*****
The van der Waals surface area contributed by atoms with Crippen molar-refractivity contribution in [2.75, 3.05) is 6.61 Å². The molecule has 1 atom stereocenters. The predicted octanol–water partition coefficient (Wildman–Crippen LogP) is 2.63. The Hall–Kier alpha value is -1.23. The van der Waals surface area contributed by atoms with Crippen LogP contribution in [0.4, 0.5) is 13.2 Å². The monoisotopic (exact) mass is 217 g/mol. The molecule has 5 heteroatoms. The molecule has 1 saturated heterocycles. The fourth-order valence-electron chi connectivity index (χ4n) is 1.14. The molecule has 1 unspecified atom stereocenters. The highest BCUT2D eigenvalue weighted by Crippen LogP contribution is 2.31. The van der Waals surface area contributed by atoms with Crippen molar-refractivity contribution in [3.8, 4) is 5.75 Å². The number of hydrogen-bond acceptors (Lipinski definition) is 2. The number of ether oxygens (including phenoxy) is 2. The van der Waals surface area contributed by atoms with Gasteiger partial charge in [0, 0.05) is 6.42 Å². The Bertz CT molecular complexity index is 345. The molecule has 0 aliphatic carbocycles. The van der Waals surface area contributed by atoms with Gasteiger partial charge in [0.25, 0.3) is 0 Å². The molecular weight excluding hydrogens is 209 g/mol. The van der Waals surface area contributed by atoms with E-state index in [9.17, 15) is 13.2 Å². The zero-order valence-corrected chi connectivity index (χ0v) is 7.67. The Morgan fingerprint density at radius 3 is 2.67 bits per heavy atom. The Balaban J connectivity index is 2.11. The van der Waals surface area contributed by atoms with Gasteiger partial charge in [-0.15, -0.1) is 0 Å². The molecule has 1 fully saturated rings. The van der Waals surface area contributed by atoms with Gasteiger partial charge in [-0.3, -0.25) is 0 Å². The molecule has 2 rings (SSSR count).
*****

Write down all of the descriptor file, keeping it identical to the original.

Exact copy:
The van der Waals surface area contributed by atoms with Crippen molar-refractivity contribution in [2.75, 3.05) is 6.61 Å². The molecule has 1 atom stereocenters. The predicted octanol–water partition coefficient (Wildman–Crippen LogP) is 2.63. The Hall–Kier alpha value is -1.23. The van der Waals surface area contributed by atoms with Crippen LogP contribution in [0.4, 0.5) is 13.2 Å². The monoisotopic (exact) mass is 217 g/mol. The molecule has 5 heteroatoms. The molecule has 1 saturated heterocycles. The fourth-order valence-electron chi connectivity index (χ4n) is 1.14. The molecule has 1 unspecified atom stereocenters. The highest BCUT2D eigenvalue weighted by Crippen LogP contribution is 2.31. The van der Waals surface area contributed by atoms with Crippen molar-refractivity contribution in [3.8, 4) is 5.75 Å². The number of hydrogen-bond acceptors (Lipinski definition) is 2. The number of ether oxygens (including phenoxy) is 2. The van der Waals surface area contributed by atoms with Gasteiger partial charge in [0, 0.05) is 6.42 Å². The Bertz CT molecular complexity index is 345. The molecule has 0 aliphatic carbocycles. The van der Waals surface area contributed by atoms with Gasteiger partial charge in [0.25, 0.3) is 0 Å². The molecular weight excluding hydrogens is 209 g/mol. The van der Waals surface area contributed by atoms with E-state index in [9.17, 15) is 13.2 Å². The zero-order valence-corrected chi connectivity index (χ0v) is 7.67. The Morgan fingerprint density at radius 3 is 2.67 bits per heavy atom. The Balaban J connectivity index is 2.11. The van der Waals surface area contributed by atoms with Gasteiger partial charge in [-0.15, -0.1) is 0 Å². The molecule has 1 fully saturated rings. The van der Waals surface area contributed by atoms with Gasteiger partial charge in [-0.3, -0.25) is 0 Å². The molecule has 2 rings (SSSR count).